Three Options to Consider if You’re Struggling to Repay Student Loans

Today, getting a college degree is essential for many career paths, but many students can’t afford to pay for their degree outright. Often, students are only able to afford their degree through borrowing money in the form of student loans. Whether you’re in the process of applying to college, mid-way through your degree or have recently graduated and are facing making repayments, the good news is that there are several tricks that you can use to reduce repayments on your student loan or make it easier to manage. These include:

#1. Change Your Spending Habits:

If you’re struggling to make repayments on your student loan, it’s important to first consider whether it’s worth taking drastic measures, or if making some changes to the way in which you spend money will work. For example, if you dine out regularly, pay a premium for cable TV, or have a brand new car with auto finance, scaling back on your spending will make it easier for you to repay your student loan. Switching to cheaper options or trading your car in for an older model will help you free up some extra income to put towards your student loan instead. Cutting back on extra expenditures as much as you can for a while will allow you to pay off as much of your loan as possible, potentially reducing your future repayments and improving your financial situation. Learn more about how student loans affect your finances at Apex Beats.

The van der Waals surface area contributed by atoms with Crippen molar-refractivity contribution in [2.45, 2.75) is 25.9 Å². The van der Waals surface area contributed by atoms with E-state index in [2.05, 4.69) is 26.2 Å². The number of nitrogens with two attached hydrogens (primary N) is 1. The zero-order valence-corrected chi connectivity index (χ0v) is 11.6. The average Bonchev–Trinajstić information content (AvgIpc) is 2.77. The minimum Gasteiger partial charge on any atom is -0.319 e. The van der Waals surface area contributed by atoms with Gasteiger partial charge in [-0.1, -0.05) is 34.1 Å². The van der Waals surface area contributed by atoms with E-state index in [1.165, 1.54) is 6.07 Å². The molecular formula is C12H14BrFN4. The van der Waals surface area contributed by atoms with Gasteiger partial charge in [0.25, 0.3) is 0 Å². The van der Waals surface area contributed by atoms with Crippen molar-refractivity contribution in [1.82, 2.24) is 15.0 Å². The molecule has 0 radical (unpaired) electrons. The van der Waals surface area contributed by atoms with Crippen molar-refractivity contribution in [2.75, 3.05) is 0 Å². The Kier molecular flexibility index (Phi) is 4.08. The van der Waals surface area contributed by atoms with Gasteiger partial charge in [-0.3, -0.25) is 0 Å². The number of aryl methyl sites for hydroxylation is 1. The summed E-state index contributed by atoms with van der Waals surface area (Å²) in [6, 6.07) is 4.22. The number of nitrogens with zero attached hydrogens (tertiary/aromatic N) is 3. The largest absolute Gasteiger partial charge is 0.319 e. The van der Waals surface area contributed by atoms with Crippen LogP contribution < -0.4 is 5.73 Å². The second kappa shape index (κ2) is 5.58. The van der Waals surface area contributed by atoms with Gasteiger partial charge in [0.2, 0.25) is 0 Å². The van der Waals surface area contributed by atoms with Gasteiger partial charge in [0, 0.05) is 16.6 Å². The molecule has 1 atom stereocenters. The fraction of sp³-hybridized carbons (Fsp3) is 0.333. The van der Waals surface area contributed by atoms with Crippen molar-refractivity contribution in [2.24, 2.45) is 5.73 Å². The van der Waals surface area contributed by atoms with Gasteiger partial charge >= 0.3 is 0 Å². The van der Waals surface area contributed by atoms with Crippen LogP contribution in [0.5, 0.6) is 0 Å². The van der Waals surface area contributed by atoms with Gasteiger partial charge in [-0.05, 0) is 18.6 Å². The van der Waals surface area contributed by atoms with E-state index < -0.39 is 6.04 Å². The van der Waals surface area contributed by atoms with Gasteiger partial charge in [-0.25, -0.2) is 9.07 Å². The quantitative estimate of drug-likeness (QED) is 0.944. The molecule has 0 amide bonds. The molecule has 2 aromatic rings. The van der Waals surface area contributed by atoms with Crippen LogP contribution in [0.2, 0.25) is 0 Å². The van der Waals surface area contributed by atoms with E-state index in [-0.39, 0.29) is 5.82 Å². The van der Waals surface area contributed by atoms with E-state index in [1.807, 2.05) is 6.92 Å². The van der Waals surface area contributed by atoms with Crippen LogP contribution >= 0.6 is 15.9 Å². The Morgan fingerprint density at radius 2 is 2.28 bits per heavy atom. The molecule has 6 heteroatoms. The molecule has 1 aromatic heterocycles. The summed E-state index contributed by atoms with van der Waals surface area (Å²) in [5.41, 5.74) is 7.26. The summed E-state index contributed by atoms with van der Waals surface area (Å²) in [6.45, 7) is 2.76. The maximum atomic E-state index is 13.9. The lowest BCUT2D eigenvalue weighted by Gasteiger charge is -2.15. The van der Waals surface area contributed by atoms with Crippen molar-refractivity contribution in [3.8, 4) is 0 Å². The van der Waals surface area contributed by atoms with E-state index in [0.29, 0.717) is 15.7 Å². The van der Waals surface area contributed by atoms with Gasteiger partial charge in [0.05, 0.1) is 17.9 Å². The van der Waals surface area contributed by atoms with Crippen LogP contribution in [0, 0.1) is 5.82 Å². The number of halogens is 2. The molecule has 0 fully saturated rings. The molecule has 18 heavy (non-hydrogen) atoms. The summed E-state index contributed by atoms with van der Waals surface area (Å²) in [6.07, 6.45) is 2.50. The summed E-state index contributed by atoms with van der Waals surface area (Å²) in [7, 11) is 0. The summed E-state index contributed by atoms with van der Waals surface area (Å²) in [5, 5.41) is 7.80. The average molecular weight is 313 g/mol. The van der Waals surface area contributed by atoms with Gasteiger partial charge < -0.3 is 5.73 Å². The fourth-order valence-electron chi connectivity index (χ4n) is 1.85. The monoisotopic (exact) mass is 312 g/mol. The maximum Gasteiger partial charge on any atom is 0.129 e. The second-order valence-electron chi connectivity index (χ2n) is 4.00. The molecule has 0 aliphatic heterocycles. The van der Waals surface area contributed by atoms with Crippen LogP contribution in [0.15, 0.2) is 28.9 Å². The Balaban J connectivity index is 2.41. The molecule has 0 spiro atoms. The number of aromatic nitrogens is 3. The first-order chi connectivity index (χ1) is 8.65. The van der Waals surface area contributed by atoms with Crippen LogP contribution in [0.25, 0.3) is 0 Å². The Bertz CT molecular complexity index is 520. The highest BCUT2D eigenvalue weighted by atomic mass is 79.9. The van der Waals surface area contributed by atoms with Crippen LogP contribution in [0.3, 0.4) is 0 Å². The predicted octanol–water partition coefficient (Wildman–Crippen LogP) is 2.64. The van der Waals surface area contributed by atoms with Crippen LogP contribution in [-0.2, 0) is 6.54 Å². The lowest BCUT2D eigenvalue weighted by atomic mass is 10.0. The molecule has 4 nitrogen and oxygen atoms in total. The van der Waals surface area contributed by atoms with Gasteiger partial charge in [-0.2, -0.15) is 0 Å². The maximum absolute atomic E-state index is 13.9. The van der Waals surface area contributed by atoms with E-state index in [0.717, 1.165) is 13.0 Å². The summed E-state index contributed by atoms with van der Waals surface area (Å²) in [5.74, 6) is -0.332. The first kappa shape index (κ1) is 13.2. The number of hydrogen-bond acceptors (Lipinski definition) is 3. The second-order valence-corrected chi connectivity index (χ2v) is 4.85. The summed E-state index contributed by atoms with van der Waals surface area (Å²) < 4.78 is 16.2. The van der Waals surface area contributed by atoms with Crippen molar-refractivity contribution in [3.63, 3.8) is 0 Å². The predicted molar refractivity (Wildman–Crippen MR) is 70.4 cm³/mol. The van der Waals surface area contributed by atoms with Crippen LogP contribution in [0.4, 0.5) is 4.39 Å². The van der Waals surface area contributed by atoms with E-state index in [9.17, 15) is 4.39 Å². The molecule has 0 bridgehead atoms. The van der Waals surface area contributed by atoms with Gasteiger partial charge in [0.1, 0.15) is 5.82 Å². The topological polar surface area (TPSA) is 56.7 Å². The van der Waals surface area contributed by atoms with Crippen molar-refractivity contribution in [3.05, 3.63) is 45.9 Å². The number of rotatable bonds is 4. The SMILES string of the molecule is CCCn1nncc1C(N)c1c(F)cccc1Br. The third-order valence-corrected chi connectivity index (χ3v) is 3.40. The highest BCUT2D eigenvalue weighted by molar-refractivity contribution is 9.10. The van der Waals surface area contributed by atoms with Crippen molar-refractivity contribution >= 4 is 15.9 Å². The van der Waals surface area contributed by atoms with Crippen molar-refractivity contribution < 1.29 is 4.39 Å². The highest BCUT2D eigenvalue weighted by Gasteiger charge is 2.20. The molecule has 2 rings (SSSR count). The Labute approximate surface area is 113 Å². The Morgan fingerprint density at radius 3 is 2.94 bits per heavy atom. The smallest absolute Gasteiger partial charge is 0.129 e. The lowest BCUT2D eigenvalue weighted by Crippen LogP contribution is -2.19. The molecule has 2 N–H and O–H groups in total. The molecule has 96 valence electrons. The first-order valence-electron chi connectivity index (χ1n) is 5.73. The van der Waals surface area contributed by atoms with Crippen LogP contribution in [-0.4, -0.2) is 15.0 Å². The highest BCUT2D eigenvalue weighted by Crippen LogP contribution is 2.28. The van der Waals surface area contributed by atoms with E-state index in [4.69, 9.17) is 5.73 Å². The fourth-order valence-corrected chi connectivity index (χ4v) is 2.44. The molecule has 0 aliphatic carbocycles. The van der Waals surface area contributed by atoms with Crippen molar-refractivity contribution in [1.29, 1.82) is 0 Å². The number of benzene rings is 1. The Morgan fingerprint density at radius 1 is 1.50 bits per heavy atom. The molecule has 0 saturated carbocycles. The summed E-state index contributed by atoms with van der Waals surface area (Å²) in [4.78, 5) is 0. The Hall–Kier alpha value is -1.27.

#2. Student Loan Consolidation:

If you’re finding it difficult to keep up with repayments or aren’t working at the moment, student loan consolidation is an option that you may wish to consider. This can help by reducing your repayments and locking in a lower interest rate. However, it’s important to carefully consider if this option is the right one for you, since it usually extends the period of your loan, therefore, increasing the total interest that you will pay over time. After consolidating your student debt, you may be able to pay it back at a faster rate once your financial situation has improved. If you wish to apply for income-based loan repayment options or student loan forgiveness in future, you may need to consolidate to a Federal Direct loan.

#3. Deferment:

In certain situations, you may be able to defer your loan repayments for a specified amount of time to allow you to get back on your feet financially. For example, if you are currently unemployed, you are allowed to take up to three years unemployment deferment on your student loans. Since you can only claim up to three years, you’ll need to carefully consider your options and your plans for the future before applying. Those on a low income may also be able to apply for an economic hardship deferment. Your lender will let you know how much time you have once you apply, so use it wisely to improve your financial situation.

Did this information help you decide the best way forward for repaying your student loan? Let us know in the comments.